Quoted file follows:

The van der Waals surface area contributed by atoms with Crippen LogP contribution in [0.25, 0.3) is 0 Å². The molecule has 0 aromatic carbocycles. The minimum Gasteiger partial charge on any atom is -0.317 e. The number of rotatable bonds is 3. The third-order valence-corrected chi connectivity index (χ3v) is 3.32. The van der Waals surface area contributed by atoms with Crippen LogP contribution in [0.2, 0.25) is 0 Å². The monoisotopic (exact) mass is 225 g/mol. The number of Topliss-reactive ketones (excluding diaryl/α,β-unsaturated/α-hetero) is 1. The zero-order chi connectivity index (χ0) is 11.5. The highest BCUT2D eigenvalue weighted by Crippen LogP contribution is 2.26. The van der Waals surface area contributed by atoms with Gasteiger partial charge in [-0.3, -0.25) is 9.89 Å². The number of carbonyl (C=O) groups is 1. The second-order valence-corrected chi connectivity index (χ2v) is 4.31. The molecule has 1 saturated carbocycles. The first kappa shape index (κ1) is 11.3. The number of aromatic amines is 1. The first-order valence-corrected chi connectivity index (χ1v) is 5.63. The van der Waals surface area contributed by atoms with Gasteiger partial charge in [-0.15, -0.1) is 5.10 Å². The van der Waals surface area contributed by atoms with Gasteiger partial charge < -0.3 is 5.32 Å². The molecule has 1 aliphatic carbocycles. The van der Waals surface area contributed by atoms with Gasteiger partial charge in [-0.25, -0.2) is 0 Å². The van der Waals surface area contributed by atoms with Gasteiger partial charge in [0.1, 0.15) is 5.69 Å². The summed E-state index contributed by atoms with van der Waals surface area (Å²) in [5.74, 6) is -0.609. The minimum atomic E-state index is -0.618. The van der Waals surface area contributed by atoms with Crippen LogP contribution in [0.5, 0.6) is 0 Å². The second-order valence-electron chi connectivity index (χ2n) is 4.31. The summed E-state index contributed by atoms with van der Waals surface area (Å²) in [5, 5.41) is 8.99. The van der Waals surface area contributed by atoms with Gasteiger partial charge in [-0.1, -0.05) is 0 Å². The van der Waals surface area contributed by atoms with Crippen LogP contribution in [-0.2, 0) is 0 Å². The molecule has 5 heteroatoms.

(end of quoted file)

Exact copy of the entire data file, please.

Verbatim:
The van der Waals surface area contributed by atoms with Crippen LogP contribution in [0.25, 0.3) is 0 Å². The molecule has 0 aromatic carbocycles. The minimum Gasteiger partial charge on any atom is -0.317 e. The number of rotatable bonds is 3. The third-order valence-corrected chi connectivity index (χ3v) is 3.32. The van der Waals surface area contributed by atoms with Crippen LogP contribution in [0.2, 0.25) is 0 Å². The monoisotopic (exact) mass is 225 g/mol. The number of Topliss-reactive ketones (excluding diaryl/α,β-unsaturated/α-hetero) is 1. The zero-order chi connectivity index (χ0) is 11.5. The highest BCUT2D eigenvalue weighted by Crippen LogP contribution is 2.26. The van der Waals surface area contributed by atoms with Gasteiger partial charge in [-0.3, -0.25) is 9.89 Å². The number of carbonyl (C=O) groups is 1. The second-order valence-corrected chi connectivity index (χ2v) is 4.31. The molecule has 1 saturated carbocycles. The first kappa shape index (κ1) is 11.3. The number of aromatic amines is 1. The first-order valence-corrected chi connectivity index (χ1v) is 5.63. The van der Waals surface area contributed by atoms with Gasteiger partial charge in [-0.15, -0.1) is 5.10 Å². The van der Waals surface area contributed by atoms with Gasteiger partial charge < -0.3 is 5.32 Å². The molecule has 1 aliphatic carbocycles. The van der Waals surface area contributed by atoms with Gasteiger partial charge in [-0.25, -0.2) is 0 Å². The van der Waals surface area contributed by atoms with Gasteiger partial charge in [0.1, 0.15) is 5.69 Å². The summed E-state index contributed by atoms with van der Waals surface area (Å²) in [5.74, 6) is -0.609. The minimum atomic E-state index is -0.618. The van der Waals surface area contributed by atoms with Crippen LogP contribution in [0.5, 0.6) is 0 Å². The second-order valence-electron chi connectivity index (χ2n) is 4.31. The summed E-state index contributed by atoms with van der Waals surface area (Å²) in [5, 5.41) is 8.99. The van der Waals surface area contributed by atoms with Gasteiger partial charge in [-0.1, -0.05) is 0 Å². The van der Waals surface area contributed by atoms with Crippen LogP contribution in [-0.2, 0) is 0 Å². The molecule has 5 heteroatoms.